Cybersecurity Supply Chain Risk Management, or C-SCRM, is a systematic process devised by NIST to help enterprises manage cybersecurity risks throughout the supply chain, including software artifacts. NIST’s framework encourages organizations to tailor C-SCRM practices across three tiers of activity – Enterprise, Mission and Business Processes, and Operational — for the purpose of continuously improving risk-related duties and facilitating better communication across the enterprise. Foundation practices in C-SCRM include implementing a risk management hierarchy and risk management process, integrating C-SCRM in acquisition policies, establishing metrics for identifying criticality of suppliers and products, and empowering multidisciplinary team structures to coordinate risk monitoring and response.

#4: Open source software management 

Open source software is code that permits users to use, modify, study or distribute code to anyone and for any purpose. Because open source software is pervasive, generally cheap (or free), and easy to obtain, developers may unwittingly work on projects having multiple dependencies to vulnerable open source libraries. The NSA’s recent playbook on securing the software supply chain recommends organizations address this by using dedicated systems that can download, scan and perform recurring checks of open source libraries for new versions, updates, and known or new vulnerabilities. NIST also recommends running source code-based reviews with software composition analyses to identify vulnerable components in supplied binaries or images as a way to verify the contents of the end product.

#5: Hardening the build environment

Organizations should also prioritize hardening the build environment, which includes both the individual developer build environment and the production build environment. Code repositories, developer workstations, build systems and servers are all potential areas of vulnerability. Good build security includes:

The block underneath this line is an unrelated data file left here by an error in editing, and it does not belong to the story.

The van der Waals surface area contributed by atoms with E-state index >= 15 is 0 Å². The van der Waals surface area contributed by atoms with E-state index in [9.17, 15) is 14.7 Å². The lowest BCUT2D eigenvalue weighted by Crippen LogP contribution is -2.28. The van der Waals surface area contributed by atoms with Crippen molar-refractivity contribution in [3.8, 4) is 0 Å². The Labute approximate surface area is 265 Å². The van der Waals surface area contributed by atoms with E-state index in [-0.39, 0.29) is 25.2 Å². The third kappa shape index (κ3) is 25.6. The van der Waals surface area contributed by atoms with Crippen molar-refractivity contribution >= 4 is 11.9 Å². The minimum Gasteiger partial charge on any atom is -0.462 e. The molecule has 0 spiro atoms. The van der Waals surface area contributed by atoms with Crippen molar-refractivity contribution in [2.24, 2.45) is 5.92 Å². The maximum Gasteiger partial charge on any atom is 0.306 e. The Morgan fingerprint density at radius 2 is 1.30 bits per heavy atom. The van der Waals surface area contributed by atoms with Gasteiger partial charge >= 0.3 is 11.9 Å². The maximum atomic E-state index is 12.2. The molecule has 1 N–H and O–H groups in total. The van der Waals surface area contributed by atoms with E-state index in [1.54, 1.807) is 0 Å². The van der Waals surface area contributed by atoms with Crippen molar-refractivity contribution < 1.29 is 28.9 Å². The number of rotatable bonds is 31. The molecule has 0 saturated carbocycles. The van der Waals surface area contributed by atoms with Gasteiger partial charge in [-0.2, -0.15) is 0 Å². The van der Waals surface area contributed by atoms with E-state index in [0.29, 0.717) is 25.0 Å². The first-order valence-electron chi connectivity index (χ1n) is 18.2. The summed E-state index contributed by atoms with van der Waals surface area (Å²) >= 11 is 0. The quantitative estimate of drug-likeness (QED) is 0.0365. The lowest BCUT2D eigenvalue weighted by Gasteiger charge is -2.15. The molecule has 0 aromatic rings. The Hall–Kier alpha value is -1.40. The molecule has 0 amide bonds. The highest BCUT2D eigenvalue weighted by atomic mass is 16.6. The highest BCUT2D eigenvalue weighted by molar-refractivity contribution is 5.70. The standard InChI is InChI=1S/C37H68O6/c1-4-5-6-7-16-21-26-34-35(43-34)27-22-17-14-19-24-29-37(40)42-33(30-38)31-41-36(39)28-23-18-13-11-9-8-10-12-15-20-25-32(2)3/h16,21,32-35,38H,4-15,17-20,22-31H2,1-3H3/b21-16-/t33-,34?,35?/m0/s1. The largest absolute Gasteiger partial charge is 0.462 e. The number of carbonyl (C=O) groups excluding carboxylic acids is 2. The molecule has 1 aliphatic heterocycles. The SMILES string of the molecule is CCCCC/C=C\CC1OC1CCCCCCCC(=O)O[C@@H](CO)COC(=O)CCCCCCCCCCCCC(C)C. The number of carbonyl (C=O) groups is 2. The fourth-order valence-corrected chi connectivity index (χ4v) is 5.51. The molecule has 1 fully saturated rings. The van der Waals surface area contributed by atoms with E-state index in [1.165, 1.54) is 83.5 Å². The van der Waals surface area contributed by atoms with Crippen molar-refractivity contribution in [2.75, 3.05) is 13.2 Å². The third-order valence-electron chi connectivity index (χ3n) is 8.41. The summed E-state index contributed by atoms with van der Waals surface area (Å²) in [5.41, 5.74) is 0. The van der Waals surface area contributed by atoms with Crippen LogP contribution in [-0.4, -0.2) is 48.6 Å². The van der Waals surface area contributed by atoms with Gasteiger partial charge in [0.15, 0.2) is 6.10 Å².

• Review build scripts and configuration files
  • Use version control for pipeline configurations
  • Enforce multi factor authentication
  • Create access logs for building infrastructure 
  • Perform regular audits of service accounts
  • Monitor for data leaks
  • Incident response protocol 

In summary

Organizations that understand and can adopt these standards faithfully will be far better equipped to fortify their supply chain and eliminate unnecessary risk. Each of these steps is designed to give teams greater control and insight into the “DNA instructions” that make up secure software. Whether it’s instituting risk management protocols across the organization, introducing automated checks of open source libraries, or enforcing verification of third party dependencies and source code integrity, a combination of these disciplines can help organizations proactively address threats to the supply chain.


Daniel Thomas

Daniel Thomas is a technology writer, researcher, and content producer for CyberRisk Alliance. He has over a decade of experience writing on the most critical topics of interest for the cybersecurity community, including cloud computing, artificial intelligence and machine learning, data analytics, threat hunting, automation, IAM, and digital security policies. He previously served as a senior editor for Defense News, and as the director of research for GovExec News in Washington, D.C..